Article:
Shakespeare claimed that a rose by any other name would smell as sweet. A medication with a confusing name, though, can cause a fatal mistake. That’s why pharmaceutical companies exert so much effort creating clear and distinctive contemporary drug names, sometimes with peculiar results. The drug-naming process is complicated – with multiple steps and people [...]

    • Treating Spin Doctors Wednesday, November 1st, 2017

      Recently, a hospital in Boston announced that a senior staff scientist had developed a “cure” for leukemia. I wasn’t surprised to read this – there are many clever and creative leukemia investigators in Boston, and promising new developments emerge from local labs on a regular basis. Were I a devoted follower of academic medical center [...]

    • Molecular Stamp Collecting Monday, May 1st, 2017

      The great experimental physicist Ernest Rutherford (1871-1937) provocatively claimed, “All science is either physics … or stamp collecting.” Lord Rutherford intended his cocky quip as a jab at the geologists, chemists, and biologists of his era – especially zoologists and botanists, with their endless species descriptions and taxonomies, but lack of a coherent narrative about [...]

    • A Way With Words: David Steensma, MD Thursday, December 1st, 2016

      When did your interest in crossword puzzles start? Did you enjoy puzzles growing up? My mother has long been an avid “cruciverbalist” – a crossword puzzle aficionado. In 1977, when I was in elementary school, Mom subscribed to a new magazine called Games, which included a workable newsprint puzzle section called, “Pencilwise.” As my own [...]

    • On Eating Bone Marrow Tuesday, November 1st, 2016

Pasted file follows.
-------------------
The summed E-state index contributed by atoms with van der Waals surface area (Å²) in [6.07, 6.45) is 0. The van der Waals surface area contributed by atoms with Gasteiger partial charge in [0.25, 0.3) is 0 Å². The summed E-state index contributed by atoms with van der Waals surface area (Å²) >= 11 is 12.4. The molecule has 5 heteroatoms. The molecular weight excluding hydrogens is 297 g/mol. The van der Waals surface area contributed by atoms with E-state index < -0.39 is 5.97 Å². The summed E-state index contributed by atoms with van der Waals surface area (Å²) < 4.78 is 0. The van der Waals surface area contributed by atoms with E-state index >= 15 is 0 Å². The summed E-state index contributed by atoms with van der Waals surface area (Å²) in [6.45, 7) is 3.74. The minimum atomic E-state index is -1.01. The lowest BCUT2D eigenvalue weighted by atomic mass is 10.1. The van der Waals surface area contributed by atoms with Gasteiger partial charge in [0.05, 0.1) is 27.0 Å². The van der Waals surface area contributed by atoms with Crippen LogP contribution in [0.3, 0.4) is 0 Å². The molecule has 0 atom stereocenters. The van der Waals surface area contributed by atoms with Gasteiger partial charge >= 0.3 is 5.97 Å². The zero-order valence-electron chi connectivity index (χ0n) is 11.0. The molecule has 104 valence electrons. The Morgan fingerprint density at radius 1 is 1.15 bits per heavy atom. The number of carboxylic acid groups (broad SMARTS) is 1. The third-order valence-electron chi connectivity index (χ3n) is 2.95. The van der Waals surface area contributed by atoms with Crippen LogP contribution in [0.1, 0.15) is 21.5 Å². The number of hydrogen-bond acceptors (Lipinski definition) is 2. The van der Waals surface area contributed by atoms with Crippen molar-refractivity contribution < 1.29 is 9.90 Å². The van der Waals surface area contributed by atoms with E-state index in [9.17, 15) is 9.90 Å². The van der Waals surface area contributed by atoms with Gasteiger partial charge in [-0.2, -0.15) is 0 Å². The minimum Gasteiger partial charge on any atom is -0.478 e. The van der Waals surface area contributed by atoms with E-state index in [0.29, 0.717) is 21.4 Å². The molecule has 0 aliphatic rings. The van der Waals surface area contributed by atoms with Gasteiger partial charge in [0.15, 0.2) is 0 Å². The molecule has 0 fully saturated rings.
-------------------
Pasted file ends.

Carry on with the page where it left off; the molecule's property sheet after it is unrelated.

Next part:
The first time I ate bone marrow was, fittingly, shortly after I spoke on marrow failure at a conference in Milan, where osso bucco with saffron risotto is a local specialty. The tiny, back-alley trattoria where I could afford dinner on a hematology fellow’s salary was praised in a guidebook written by public television’s European [...]

    • Kindred Spirits Sunday, May 1st, 2016

      “Kindred spirits are not so scarce as I used to think. It’s splendid to find out there are so many of them in the world.” ― L.M. Montgomery, Anne of Green Gables Despite the cultural and political differences that divide us, humans across the globe are remarkably similar. As Sting once sang, “We share the [...]

    • Cyclothymia and the ASH Annual Meeting Sunday, November 1st, 2015

      After years of attending the ASH annual meeting, I’ve come to understand my meeting-related emotional cycle well enough to avoid taking it too seriously. Each December, I rotate through a set of five now-predictable peri- and intra-meeting moods, paralleling Freytag’s classical dramatic arc – a trivial version of Elisabeth Kübler-Ross’ canonical stages of grief. If [...]

    • My First Eosinophil Friday, May 1st, 2015

      When a shocking historic event occurs, many can remember exactly where they were and what they were doing when they heard the terrible news. I, too, can recall intimate details of awful incidents like the September 11th attacks or the Space Shuttle Challenger disaster. But I also remember times when I was surprised by joy [...]